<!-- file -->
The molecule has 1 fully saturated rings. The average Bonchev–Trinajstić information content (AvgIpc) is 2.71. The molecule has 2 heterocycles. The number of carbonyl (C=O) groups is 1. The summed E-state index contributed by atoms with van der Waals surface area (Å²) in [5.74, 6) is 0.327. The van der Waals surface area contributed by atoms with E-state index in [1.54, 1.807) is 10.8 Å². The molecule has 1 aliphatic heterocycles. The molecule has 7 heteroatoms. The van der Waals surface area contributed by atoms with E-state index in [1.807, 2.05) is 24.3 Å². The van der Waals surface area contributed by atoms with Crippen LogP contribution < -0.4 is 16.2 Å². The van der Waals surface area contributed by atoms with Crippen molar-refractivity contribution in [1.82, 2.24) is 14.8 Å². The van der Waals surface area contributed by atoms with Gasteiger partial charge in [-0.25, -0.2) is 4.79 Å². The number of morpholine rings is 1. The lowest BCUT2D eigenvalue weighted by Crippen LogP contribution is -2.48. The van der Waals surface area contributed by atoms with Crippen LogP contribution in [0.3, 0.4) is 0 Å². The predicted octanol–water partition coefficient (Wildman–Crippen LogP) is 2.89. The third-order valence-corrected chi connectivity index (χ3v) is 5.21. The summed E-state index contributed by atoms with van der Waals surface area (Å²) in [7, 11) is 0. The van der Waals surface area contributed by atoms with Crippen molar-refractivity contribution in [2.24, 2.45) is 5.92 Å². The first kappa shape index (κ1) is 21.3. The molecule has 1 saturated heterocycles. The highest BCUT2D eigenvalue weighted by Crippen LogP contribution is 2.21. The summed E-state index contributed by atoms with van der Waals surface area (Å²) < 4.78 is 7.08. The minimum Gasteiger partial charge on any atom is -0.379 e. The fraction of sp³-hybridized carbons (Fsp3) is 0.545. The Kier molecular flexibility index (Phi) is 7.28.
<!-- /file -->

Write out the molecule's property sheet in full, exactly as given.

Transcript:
The molecule has 1 fully saturated rings. The average Bonchev–Trinajstić information content (AvgIpc) is 2.71. The molecule has 2 heterocycles. The number of carbonyl (C=O) groups is 1. The summed E-state index contributed by atoms with van der Waals surface area (Å²) in [5.74, 6) is 0.327. The van der Waals surface area contributed by atoms with E-state index in [1.54, 1.807) is 10.8 Å². The molecule has 1 aliphatic heterocycles. The molecule has 7 heteroatoms. The van der Waals surface area contributed by atoms with E-state index in [1.807, 2.05) is 24.3 Å². The van der Waals surface area contributed by atoms with Crippen LogP contribution < -0.4 is 16.2 Å². The van der Waals surface area contributed by atoms with Crippen molar-refractivity contribution in [1.82, 2.24) is 14.8 Å². The van der Waals surface area contributed by atoms with Gasteiger partial charge in [-0.25, -0.2) is 4.79 Å². The number of morpholine rings is 1. The lowest BCUT2D eigenvalue weighted by Crippen LogP contribution is -2.48. The van der Waals surface area contributed by atoms with Crippen LogP contribution in [0.3, 0.4) is 0 Å². The predicted octanol–water partition coefficient (Wildman–Crippen LogP) is 2.89. The third-order valence-corrected chi connectivity index (χ3v) is 5.21. The summed E-state index contributed by atoms with van der Waals surface area (Å²) in [7, 11) is 0. The van der Waals surface area contributed by atoms with Crippen molar-refractivity contribution in [2.24, 2.45) is 5.92 Å². The first kappa shape index (κ1) is 21.3. The molecule has 1 saturated heterocycles. The highest BCUT2D eigenvalue weighted by Crippen LogP contribution is 2.21. The summed E-state index contributed by atoms with van der Waals surface area (Å²) < 4.78 is 7.08. The minimum Gasteiger partial charge on any atom is -0.379 e. The fraction of sp³-hybridized carbons (Fsp3) is 0.545. The Kier molecular flexibility index (Phi) is 7.28.